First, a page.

May 20, 2006
The Bible says that life and death are in the power of
the tongue.* With our mouth we could encourage or discourage someone. We could build up a life, or destroy it. A cruel
word, for example, could send a person into the throes of a deep depression from which they may not recover.
This was impressed upon me yesterday when I received a letter from friends in Canada. They’re a married couple who are devout Christians. They support various ministries, especially those that help the persecuted churches in Third
World countries, and they love Jesus. Yet they have also been afflicted
by various medical problems. Most recently the husband, Larry, has been diagnosed
And when the wife, Gina, called a prayer line to ask for help and advice, the “counselor”
at the other end told her that God was “chastening” them with ‘many diseases.” Gina then asked me what I thought of this.
I was livid. After I read Gina’s letter
I had to stand up; and pace back and forth for several minutes to ease my mind. I
don’t believe I have ever heard of anything so stupid and insensitive, and coming from a Christian counselor no less!
I wonder what this counselor would have told the apostle Paul if he had called to ask
for prayer for his “thorn in the flesh”? What would she have said
to Job had he dialed the prayer line to seek comfort over the sudden deaths of all his children, and to ask for prayer because
of the boils which covered his body from head to foot?
Likewise it would be interesting to know what words this counselor would have given to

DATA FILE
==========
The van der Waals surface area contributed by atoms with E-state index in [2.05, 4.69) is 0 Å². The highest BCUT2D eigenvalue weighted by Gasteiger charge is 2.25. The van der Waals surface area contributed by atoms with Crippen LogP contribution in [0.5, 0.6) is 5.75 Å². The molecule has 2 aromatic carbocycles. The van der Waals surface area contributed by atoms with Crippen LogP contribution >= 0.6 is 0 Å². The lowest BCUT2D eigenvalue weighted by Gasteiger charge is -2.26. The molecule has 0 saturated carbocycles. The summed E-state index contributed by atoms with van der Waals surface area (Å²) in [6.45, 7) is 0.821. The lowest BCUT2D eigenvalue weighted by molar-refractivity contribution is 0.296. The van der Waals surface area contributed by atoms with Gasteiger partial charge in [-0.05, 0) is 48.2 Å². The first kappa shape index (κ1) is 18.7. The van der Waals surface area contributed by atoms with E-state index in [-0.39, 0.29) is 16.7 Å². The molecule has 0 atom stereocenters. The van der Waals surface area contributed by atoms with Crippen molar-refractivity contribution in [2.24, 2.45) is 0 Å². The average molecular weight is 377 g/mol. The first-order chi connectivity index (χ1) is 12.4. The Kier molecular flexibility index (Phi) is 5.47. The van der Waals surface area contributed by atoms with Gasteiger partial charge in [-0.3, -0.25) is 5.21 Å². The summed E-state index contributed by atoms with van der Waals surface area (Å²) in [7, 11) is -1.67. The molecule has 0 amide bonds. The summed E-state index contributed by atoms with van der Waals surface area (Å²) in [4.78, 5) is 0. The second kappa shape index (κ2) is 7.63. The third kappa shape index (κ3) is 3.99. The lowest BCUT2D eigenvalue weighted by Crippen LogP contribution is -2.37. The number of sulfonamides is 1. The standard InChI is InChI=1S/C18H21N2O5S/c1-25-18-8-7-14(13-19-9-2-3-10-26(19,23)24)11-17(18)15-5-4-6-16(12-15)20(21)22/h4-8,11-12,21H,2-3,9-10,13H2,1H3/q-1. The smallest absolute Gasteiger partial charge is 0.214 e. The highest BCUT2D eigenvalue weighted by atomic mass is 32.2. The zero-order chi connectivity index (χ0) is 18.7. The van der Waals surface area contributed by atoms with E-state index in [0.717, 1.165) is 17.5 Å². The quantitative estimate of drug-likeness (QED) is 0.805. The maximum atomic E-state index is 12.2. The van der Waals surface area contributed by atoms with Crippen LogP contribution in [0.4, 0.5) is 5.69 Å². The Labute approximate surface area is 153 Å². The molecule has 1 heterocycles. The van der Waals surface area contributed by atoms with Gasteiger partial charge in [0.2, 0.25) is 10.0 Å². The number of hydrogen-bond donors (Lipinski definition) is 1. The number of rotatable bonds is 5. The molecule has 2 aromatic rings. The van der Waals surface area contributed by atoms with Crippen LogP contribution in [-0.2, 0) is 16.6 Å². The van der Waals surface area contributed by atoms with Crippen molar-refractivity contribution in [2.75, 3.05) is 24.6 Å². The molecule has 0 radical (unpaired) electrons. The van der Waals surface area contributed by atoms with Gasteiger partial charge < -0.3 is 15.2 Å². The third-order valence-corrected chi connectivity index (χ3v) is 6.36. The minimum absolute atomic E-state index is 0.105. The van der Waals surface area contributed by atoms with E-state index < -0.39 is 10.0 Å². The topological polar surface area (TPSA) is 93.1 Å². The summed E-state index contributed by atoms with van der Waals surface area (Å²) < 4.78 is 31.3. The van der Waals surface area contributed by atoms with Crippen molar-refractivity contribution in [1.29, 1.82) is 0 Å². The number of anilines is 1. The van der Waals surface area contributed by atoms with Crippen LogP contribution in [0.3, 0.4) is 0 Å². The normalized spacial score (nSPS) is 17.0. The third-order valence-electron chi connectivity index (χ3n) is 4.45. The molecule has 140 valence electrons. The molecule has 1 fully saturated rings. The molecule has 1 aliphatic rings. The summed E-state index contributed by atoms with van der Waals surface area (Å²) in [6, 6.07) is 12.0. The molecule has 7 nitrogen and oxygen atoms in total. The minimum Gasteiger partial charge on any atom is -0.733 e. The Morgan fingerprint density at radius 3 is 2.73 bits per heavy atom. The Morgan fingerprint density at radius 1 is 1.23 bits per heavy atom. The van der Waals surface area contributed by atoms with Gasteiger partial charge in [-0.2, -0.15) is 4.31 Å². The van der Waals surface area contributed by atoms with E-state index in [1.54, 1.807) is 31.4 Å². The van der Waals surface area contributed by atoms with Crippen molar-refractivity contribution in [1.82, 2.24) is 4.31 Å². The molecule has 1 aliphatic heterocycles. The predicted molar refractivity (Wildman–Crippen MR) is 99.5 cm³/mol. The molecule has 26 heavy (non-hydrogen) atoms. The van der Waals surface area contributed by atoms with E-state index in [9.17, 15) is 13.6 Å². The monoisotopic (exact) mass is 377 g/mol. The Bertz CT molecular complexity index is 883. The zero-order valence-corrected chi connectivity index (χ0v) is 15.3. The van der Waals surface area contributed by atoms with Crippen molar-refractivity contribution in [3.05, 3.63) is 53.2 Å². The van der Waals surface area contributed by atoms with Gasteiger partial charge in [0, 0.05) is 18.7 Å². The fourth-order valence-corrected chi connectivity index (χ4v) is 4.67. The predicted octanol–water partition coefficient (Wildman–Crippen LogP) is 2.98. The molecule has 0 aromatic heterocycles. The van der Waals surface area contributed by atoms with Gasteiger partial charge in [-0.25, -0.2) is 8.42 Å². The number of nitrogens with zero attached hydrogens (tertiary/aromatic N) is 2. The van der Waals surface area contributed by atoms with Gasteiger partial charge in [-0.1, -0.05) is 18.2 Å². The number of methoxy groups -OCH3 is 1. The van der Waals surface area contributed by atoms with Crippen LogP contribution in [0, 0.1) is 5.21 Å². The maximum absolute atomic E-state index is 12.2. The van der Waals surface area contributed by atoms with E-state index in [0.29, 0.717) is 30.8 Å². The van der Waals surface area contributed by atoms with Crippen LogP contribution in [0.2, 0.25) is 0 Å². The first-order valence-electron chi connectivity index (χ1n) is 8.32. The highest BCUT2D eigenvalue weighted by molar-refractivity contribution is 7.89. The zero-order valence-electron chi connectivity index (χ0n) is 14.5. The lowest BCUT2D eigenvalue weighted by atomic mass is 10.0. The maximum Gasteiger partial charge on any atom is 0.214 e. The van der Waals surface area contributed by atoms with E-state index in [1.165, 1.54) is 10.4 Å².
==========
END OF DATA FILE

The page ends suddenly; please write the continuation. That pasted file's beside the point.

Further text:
Epaphroditus, who was a faithful minister and one of Paul’s trusted companions.
The Bible says that he had become extremely sick and was very close to death “because of the work of Christ”. (Philippians 2:25-30)
It was the Lord Jesus Himself who said that while we are in this world we shall experience
trouble. (John 16;33) And the apostle
Paul said, “For I reckon that the sufferings of this present time are not worthy to be compared with the glory which
shall be revealed in us. (Romans 8:18).
I cannot find it anywhere in the Bible where it says that Christians will never experience
loss, pain, sickness or hardship. In fact we go through what everyone else does. But the difference is that we have a divine source to call upon and trust in for help
comfort and strength. Our God is all-powerful. He can fix a problem or change a situation merely by speaking a word.
Now I’m sure this counselor meant well. Yet
the advice she gave was so foolish that, had my friends not known the Scriptures for themselves, their faith could have been